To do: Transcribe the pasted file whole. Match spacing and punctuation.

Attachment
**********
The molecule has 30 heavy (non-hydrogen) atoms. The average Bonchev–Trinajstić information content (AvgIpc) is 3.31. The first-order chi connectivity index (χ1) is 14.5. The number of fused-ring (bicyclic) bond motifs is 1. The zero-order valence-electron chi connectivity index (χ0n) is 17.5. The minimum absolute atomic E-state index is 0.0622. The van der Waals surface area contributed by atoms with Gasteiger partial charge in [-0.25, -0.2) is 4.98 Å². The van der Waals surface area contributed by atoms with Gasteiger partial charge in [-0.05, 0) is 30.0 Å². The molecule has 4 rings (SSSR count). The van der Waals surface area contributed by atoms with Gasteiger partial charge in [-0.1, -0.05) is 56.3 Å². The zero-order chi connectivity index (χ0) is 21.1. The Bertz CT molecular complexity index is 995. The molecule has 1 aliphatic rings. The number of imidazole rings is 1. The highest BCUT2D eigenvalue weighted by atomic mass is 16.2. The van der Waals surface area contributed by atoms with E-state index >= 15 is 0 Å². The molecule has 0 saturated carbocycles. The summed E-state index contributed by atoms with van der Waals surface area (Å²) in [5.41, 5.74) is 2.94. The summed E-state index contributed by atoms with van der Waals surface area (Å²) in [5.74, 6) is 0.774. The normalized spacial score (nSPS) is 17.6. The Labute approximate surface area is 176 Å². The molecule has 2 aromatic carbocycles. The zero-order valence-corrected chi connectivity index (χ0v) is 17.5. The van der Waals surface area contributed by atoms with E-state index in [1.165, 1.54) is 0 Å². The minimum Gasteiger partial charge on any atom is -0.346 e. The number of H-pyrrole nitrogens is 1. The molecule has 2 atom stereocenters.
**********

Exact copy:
The molecule has 30 heavy (non-hydrogen) atoms. The average Bonchev–Trinajstić information content (AvgIpc) is 3.31. The first-order chi connectivity index (χ1) is 14.5. The number of fused-ring (bicyclic) bond motifs is 1. The zero-order valence-electron chi connectivity index (χ0n) is 17.5. The minimum absolute atomic E-state index is 0.0622. The van der Waals surface area contributed by atoms with Gasteiger partial charge in [-0.25, -0.2) is 4.98 Å². The van der Waals surface area contributed by atoms with Gasteiger partial charge in [-0.05, 0) is 30.0 Å². The molecule has 4 rings (SSSR count). The van der Waals surface area contributed by atoms with Gasteiger partial charge in [-0.1, -0.05) is 56.3 Å². The zero-order chi connectivity index (χ0) is 21.1. The Bertz CT molecular complexity index is 995. The molecule has 1 aliphatic rings. The number of imidazole rings is 1. The highest BCUT2D eigenvalue weighted by atomic mass is 16.2. The van der Waals surface area contributed by atoms with E-state index >= 15 is 0 Å². The molecule has 0 saturated carbocycles. The summed E-state index contributed by atoms with van der Waals surface area (Å²) in [5.41, 5.74) is 2.94. The summed E-state index contributed by atoms with van der Waals surface area (Å²) in [5.74, 6) is 0.774. The normalized spacial score (nSPS) is 17.6. The Labute approximate surface area is 176 Å². The molecule has 2 aromatic carbocycles. The zero-order valence-corrected chi connectivity index (χ0v) is 17.5. The van der Waals surface area contributed by atoms with E-state index in [1.165, 1.54) is 0 Å². The minimum Gasteiger partial charge on any atom is -0.346 e. The number of H-pyrrole nitrogens is 1. The molecule has 2 atom stereocenters.